Whole Genome Sequencing of All 14 Known Species of Malassezia Fungi Identifies Multiple Targets for Potential Treatments of Dandruff, Seborrheic Dermatitis, Eczema, and a Form of Skin Cancer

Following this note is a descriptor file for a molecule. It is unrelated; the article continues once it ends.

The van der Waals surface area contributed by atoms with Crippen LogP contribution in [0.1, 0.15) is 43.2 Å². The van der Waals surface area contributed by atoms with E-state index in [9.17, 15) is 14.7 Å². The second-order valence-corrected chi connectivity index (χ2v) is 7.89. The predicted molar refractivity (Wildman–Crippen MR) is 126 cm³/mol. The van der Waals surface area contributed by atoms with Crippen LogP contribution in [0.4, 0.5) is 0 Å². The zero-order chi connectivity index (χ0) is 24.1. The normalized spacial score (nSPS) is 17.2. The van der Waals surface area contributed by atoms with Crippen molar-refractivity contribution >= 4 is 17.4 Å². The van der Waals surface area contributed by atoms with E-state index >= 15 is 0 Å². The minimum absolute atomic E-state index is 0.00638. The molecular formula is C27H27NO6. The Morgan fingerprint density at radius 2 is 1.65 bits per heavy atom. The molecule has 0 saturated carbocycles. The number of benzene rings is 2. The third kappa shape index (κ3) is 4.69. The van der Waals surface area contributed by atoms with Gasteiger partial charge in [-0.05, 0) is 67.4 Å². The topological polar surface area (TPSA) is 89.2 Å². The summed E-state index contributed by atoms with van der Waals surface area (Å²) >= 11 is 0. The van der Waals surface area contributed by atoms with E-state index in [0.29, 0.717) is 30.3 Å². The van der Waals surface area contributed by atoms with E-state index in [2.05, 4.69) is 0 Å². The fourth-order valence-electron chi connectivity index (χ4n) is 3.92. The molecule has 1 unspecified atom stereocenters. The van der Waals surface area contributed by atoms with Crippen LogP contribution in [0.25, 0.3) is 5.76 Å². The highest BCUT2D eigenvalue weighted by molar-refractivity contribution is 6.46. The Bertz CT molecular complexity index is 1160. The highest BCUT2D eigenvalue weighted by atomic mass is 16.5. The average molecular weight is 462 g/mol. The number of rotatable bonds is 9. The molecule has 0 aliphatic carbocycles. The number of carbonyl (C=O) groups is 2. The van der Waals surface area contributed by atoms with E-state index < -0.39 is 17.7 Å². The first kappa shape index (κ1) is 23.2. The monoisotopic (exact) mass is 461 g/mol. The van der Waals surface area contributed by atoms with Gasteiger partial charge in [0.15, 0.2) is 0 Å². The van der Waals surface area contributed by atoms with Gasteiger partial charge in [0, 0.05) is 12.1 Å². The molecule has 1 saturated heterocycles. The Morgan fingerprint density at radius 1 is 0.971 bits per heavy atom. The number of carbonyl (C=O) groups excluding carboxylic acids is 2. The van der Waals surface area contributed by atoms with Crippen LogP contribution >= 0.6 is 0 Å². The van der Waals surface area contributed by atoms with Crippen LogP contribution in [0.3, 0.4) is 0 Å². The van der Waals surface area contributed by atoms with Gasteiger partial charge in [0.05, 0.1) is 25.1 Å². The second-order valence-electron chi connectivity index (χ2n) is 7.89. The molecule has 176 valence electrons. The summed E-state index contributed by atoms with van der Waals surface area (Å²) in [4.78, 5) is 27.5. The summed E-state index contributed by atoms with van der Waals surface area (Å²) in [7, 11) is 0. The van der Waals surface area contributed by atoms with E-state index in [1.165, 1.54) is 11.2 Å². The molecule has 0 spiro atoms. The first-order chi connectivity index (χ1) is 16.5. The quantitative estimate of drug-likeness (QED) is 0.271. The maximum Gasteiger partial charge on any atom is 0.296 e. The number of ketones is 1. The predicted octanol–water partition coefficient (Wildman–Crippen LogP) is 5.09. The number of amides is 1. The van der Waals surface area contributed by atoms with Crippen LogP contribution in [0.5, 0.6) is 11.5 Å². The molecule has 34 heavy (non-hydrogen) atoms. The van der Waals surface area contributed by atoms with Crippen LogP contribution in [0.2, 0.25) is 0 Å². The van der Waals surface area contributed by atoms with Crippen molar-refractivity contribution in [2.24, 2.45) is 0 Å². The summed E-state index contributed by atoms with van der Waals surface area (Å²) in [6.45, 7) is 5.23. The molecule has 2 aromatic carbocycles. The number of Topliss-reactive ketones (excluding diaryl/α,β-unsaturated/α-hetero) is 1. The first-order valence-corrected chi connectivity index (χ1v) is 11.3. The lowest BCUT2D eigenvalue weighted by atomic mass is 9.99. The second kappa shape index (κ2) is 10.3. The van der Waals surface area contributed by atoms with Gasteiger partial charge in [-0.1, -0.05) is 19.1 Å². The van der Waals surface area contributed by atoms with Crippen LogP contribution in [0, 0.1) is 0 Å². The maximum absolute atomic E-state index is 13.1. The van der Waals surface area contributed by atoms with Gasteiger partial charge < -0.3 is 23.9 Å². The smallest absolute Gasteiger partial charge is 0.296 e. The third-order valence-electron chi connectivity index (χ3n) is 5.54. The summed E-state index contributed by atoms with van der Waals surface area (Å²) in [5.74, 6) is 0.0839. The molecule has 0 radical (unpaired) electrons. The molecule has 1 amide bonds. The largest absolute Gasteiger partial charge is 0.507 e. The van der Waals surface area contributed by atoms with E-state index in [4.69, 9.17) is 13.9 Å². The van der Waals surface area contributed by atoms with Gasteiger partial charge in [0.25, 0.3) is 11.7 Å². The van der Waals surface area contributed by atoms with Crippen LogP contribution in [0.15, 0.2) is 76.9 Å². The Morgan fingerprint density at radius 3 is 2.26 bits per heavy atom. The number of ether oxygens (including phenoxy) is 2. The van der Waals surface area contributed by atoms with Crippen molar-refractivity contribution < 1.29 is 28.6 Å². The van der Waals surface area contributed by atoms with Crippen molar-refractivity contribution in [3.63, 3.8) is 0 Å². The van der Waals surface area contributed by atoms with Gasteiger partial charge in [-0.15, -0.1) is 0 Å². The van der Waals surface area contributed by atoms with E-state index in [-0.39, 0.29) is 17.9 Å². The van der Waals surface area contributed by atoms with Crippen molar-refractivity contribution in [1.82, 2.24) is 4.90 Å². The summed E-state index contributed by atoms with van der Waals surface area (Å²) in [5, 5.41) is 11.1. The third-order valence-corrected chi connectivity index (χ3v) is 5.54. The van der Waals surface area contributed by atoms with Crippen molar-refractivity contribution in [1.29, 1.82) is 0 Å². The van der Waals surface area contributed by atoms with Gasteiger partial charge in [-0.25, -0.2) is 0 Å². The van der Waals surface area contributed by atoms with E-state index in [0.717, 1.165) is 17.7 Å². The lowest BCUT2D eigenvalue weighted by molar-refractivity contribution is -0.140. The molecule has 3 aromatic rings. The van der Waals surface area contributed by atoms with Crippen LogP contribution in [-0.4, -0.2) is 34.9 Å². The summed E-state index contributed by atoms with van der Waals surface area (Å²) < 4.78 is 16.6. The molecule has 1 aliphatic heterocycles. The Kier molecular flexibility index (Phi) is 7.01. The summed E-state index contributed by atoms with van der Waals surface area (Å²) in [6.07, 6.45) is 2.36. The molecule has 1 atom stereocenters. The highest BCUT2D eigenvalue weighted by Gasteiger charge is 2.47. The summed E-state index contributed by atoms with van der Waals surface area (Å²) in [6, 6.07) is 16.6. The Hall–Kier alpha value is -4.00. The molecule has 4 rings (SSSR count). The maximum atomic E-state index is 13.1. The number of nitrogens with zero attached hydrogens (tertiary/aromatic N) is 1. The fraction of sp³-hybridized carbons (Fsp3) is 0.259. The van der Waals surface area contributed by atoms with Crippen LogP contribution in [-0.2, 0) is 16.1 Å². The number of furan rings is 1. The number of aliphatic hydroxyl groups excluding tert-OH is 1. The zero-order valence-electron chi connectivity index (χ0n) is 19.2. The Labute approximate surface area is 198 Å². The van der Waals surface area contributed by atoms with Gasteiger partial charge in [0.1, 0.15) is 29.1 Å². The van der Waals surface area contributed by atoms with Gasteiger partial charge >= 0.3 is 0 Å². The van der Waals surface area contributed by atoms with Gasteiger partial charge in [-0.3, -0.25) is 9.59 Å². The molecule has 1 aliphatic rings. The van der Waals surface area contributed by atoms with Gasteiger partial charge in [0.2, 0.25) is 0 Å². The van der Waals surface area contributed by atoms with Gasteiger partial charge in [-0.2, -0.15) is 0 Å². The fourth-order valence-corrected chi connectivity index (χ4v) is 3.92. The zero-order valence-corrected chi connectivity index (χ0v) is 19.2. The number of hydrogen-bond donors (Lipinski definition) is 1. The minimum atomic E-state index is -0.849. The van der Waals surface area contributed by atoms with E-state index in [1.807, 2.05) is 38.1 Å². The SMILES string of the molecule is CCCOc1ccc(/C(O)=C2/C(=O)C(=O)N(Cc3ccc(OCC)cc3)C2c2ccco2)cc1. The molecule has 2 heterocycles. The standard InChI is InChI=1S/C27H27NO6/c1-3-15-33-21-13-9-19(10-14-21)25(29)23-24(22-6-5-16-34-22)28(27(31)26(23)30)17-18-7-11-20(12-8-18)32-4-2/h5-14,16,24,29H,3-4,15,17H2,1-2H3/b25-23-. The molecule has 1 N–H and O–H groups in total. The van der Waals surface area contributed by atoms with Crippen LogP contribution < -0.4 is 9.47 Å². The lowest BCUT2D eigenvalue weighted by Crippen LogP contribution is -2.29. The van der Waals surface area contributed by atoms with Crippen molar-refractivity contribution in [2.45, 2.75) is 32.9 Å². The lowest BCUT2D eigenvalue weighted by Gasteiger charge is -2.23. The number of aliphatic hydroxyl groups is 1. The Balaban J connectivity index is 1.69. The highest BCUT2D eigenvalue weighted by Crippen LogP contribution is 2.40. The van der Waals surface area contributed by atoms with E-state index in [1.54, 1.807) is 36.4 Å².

An international team of scientists, led by researchers from A*STAR’s Genome Institute of Singapore (GIS), Institute of Medical Biology (IMB), and Bioinformatics Institute (BII), and Proctor & Gamble, has completed the first comprehensive genomic and biologic study of all known species of Malassezia, one of the top skin disease-causing microbes. The breakthrough study identified multiple potential targets for treating diseases such as seborrheic dermatitis, eczema, and dandruff, all of which can be caused by Malassezia. Malassezia is also associated with skin cancer, the sixth most common cancer in males and the seventh in females in Singapore. These findings improve our understanding of the human skin microbiome, with significant implications for dermatology and immunology. The new study was published online on November 5, 2015 in the November issue of the open-access journal PLOS Genetics, under the title “Genus-Wide Comparative Genomics of Malassezia Delineates Its Phylogeny, Physiology, and Niche Adaptation on Human Skin.” Malassezia is a type of fungus found on the skin of all birds and warm-blooded mammals, including humans. Often, Malassezia simply forms part of our normal skin flora, but, for unknown reasons, it sometimes causes disease. In their article abstract, the authors noted that “Malassezia is a unique lipophilic genus in class Malasseziomycetes in Ustilaginomycotina, (Basidiomycota, fungi) that otherwise consists almost exclusively of plant pathogens. Malassezia are typically isolated from warm-blooded animals, are dominant members of the human skin mycobiome and are associated with common skin disorders.” Two particular species of Malassezia, namely M. restricta and M. globosa, are present on all human scalps and are responsible for common dandruff and seborrheic dermatitis.